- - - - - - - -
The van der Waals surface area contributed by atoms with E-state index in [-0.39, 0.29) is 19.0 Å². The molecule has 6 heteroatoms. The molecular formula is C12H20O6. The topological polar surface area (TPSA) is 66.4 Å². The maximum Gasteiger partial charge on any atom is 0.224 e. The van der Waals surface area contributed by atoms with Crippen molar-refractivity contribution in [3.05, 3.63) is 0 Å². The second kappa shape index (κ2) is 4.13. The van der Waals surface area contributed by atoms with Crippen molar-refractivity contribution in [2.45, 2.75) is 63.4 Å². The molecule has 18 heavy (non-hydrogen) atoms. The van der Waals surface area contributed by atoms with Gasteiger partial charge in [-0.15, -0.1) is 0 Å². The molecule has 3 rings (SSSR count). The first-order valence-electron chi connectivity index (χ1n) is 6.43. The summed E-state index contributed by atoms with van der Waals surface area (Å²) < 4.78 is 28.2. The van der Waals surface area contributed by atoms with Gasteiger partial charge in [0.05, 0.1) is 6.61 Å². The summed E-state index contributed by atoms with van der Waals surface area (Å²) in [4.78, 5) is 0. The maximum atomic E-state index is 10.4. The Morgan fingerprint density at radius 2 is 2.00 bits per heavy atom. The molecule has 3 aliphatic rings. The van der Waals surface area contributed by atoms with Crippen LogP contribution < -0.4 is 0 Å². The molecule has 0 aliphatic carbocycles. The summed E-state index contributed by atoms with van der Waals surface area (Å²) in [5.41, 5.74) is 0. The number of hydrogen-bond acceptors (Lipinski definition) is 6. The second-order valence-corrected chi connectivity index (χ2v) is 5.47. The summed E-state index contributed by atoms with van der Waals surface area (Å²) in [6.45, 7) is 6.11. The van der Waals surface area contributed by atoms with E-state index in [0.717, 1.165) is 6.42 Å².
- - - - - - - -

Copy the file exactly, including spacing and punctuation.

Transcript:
The van der Waals surface area contributed by atoms with E-state index in [-0.39, 0.29) is 19.0 Å². The molecule has 6 heteroatoms. The molecular formula is C12H20O6. The topological polar surface area (TPSA) is 66.4 Å². The maximum Gasteiger partial charge on any atom is 0.224 e. The van der Waals surface area contributed by atoms with Crippen molar-refractivity contribution in [3.05, 3.63) is 0 Å². The second kappa shape index (κ2) is 4.13. The van der Waals surface area contributed by atoms with Crippen molar-refractivity contribution in [2.45, 2.75) is 63.4 Å². The molecule has 18 heavy (non-hydrogen) atoms. The van der Waals surface area contributed by atoms with Gasteiger partial charge in [-0.15, -0.1) is 0 Å². The molecule has 3 rings (SSSR count). The first-order valence-electron chi connectivity index (χ1n) is 6.43. The summed E-state index contributed by atoms with van der Waals surface area (Å²) < 4.78 is 28.2. The van der Waals surface area contributed by atoms with Gasteiger partial charge in [0.05, 0.1) is 6.61 Å². The summed E-state index contributed by atoms with van der Waals surface area (Å²) in [4.78, 5) is 0. The maximum atomic E-state index is 10.4. The Morgan fingerprint density at radius 2 is 2.00 bits per heavy atom. The molecule has 3 aliphatic rings. The van der Waals surface area contributed by atoms with Crippen LogP contribution < -0.4 is 0 Å². The molecule has 0 aliphatic carbocycles. The summed E-state index contributed by atoms with van der Waals surface area (Å²) in [5.41, 5.74) is 0. The number of hydrogen-bond acceptors (Lipinski definition) is 6. The second-order valence-corrected chi connectivity index (χ2v) is 5.47. The summed E-state index contributed by atoms with van der Waals surface area (Å²) in [6.45, 7) is 6.11. The van der Waals surface area contributed by atoms with E-state index in [0.717, 1.165) is 6.42 Å².